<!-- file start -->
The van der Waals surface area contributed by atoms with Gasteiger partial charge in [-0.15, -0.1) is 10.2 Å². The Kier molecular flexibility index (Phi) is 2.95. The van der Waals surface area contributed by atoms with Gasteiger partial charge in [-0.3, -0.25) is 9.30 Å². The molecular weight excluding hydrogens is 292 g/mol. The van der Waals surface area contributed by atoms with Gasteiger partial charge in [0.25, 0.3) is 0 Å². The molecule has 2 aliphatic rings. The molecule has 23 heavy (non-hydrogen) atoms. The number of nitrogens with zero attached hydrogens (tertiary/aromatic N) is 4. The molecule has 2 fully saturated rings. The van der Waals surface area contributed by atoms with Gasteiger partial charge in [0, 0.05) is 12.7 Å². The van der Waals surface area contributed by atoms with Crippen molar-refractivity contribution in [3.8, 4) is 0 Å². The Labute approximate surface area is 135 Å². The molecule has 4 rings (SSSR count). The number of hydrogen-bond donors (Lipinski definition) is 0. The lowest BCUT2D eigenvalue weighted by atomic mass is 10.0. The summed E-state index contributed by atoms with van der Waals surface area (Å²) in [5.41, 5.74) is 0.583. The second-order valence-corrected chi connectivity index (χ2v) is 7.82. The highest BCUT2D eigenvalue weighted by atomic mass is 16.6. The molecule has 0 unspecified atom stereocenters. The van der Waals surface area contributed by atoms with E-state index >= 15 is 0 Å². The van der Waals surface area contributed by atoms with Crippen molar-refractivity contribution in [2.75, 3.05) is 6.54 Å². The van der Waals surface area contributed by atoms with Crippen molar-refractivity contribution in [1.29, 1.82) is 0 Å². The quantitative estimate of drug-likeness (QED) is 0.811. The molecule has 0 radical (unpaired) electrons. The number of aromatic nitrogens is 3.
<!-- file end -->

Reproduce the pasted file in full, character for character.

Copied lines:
The van der Waals surface area contributed by atoms with Gasteiger partial charge in [-0.15, -0.1) is 10.2 Å². The Kier molecular flexibility index (Phi) is 2.95. The van der Waals surface area contributed by atoms with Gasteiger partial charge in [-0.3, -0.25) is 9.30 Å². The molecular weight excluding hydrogens is 292 g/mol. The van der Waals surface area contributed by atoms with Gasteiger partial charge in [0.25, 0.3) is 0 Å². The molecule has 2 aliphatic rings. The molecule has 23 heavy (non-hydrogen) atoms. The number of nitrogens with zero attached hydrogens (tertiary/aromatic N) is 4. The molecule has 2 fully saturated rings. The van der Waals surface area contributed by atoms with Gasteiger partial charge in [0, 0.05) is 12.7 Å². The van der Waals surface area contributed by atoms with Crippen molar-refractivity contribution in [3.8, 4) is 0 Å². The Labute approximate surface area is 135 Å². The molecule has 4 rings (SSSR count). The number of hydrogen-bond donors (Lipinski definition) is 0. The lowest BCUT2D eigenvalue weighted by atomic mass is 10.0. The summed E-state index contributed by atoms with van der Waals surface area (Å²) in [5.41, 5.74) is 0.583. The second-order valence-corrected chi connectivity index (χ2v) is 7.82. The highest BCUT2D eigenvalue weighted by atomic mass is 16.6. The molecule has 0 unspecified atom stereocenters. The van der Waals surface area contributed by atoms with E-state index >= 15 is 0 Å². The van der Waals surface area contributed by atoms with Crippen molar-refractivity contribution in [2.75, 3.05) is 6.54 Å². The van der Waals surface area contributed by atoms with Crippen molar-refractivity contribution in [1.29, 1.82) is 0 Å². The quantitative estimate of drug-likeness (QED) is 0.811. The molecule has 0 radical (unpaired) electrons. The number of aromatic nitrogens is 3.